DIGITAL AMERICA

Shift in Educational Tactic–Computers in the Classroom

// Posted by on 02/14/2012 (11:12 AM)

Yesterday the New York Times published “Mooresville’s Shining Example (It’s Not Just About the Laptops”– an article about one school districts new method of teaching. All of the students in grades 4-12 are lent an Apple laptop to use throughout the school year. The method of teaching has shifted to revolve around the utilization of the laptop because as the superintendant, Mark Edwards, explained, “ It’s about changing the culture of instruction—preparing students for their future, not our past”.

This thought process if profound. It is undoubtedly that case that these students will need to use computers in order to contribute to society in any scale of a career. So why not engage them in incorporating computers in a way other than e-mail and social networking sites and expose them to the extensive power behind the tool.

Not only is this program preparing students for a life in the digital world, but it has proven to be successful in teaching students. The graduation rate of high school students has increased from 80% to 90% between 2008 and 2011. Test scores have increased at an equally impressive rate—88% of students met proficiency standard on state tests last year compared to 73% in 2008.

This program certainly does have its costs. In order to meet the financial demands of purchasing all of these computers, many teaching jobs had to be cut. This led to an increase in classroom size from 18 to 30. However, the teachers who were cut were those who were against bring technology into the classroom and the computers allow for more productive independent and group work. It also provides immediate feedback. Another benefit of the computers is that it allows shy students to participate more in small groups or through the computer. They do not have to worry about being embarrassed as they struggle through a math problem on the board in front of the classroom.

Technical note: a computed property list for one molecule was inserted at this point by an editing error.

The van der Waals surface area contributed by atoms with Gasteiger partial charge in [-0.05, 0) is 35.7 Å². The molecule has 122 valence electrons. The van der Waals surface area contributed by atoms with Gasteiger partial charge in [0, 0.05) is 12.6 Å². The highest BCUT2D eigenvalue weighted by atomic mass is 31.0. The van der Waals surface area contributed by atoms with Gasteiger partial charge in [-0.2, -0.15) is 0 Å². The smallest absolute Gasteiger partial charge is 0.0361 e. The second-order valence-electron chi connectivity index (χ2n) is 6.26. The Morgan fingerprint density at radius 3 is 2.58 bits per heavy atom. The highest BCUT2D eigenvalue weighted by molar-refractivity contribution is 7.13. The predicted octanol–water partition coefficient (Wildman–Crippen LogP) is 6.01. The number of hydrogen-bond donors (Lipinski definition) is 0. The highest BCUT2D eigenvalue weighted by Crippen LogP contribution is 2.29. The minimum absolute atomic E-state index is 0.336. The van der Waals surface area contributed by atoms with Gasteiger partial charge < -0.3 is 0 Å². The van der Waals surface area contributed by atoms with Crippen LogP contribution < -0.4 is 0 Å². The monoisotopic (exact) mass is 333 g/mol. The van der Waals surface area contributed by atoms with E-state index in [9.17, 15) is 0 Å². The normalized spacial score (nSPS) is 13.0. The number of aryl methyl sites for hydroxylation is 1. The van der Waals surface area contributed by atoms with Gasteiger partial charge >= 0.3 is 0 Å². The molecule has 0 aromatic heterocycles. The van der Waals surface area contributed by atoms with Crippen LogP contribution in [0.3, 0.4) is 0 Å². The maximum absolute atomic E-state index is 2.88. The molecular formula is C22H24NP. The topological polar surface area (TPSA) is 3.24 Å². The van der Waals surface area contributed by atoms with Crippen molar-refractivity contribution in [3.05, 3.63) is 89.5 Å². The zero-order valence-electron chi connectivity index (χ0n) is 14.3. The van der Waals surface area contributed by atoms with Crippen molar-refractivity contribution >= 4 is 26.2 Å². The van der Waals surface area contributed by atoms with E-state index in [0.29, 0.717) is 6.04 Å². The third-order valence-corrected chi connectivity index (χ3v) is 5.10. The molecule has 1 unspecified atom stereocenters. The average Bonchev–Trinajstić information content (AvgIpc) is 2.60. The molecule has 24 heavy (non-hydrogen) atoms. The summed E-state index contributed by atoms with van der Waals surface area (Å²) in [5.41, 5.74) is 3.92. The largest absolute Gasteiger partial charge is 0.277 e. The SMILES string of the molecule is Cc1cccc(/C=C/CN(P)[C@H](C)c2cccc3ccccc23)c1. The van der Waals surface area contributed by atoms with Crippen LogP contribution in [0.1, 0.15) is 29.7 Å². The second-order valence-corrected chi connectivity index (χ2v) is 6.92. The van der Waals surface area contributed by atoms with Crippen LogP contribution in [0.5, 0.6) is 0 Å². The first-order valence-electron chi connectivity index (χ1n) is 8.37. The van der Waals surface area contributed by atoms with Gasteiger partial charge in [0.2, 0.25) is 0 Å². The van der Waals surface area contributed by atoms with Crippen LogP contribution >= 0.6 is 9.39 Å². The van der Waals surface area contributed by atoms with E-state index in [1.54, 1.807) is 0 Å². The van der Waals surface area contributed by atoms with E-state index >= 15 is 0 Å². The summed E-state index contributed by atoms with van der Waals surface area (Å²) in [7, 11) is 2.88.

Not only does this program reap benefits in the classroom, but it also brings computers into homes that would otherwise not have access to them. The Mooreville County is fairly poor and most students do not have access to internet at home. The program allows parents to purchase internet for their home through the school. For only $10/month.

Is this the future of American education? The Mooreville schools frequently have visitors from across the country hoping to learn something from this new system. It is only a matter of time before more and more schools adapt this educational approach.


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Comments:


Natalie said...

I think this follows with Sassia Sasken’s talk and her point on increasing informal knowledge. Several of the grants that she saw were improving students’ abilities to access formal knowledge. The programs that you are talking about seem to address the issues of exploring informal knowledge practices. Having the students work in small groups through their computers, sharing personal knowledge, and utilizing online social networks enhances all of these skills that are not formally taught to students. i wish that my school would have done more of this type of education. The closest I ever got to this was from my experiences working with the school newspaper; we learned how to synthesize our own work from adobe software. While I learned a lot this was only provided to a small portion of this school since it was an elective intramural.

// 02/15/2012 at 1:53 am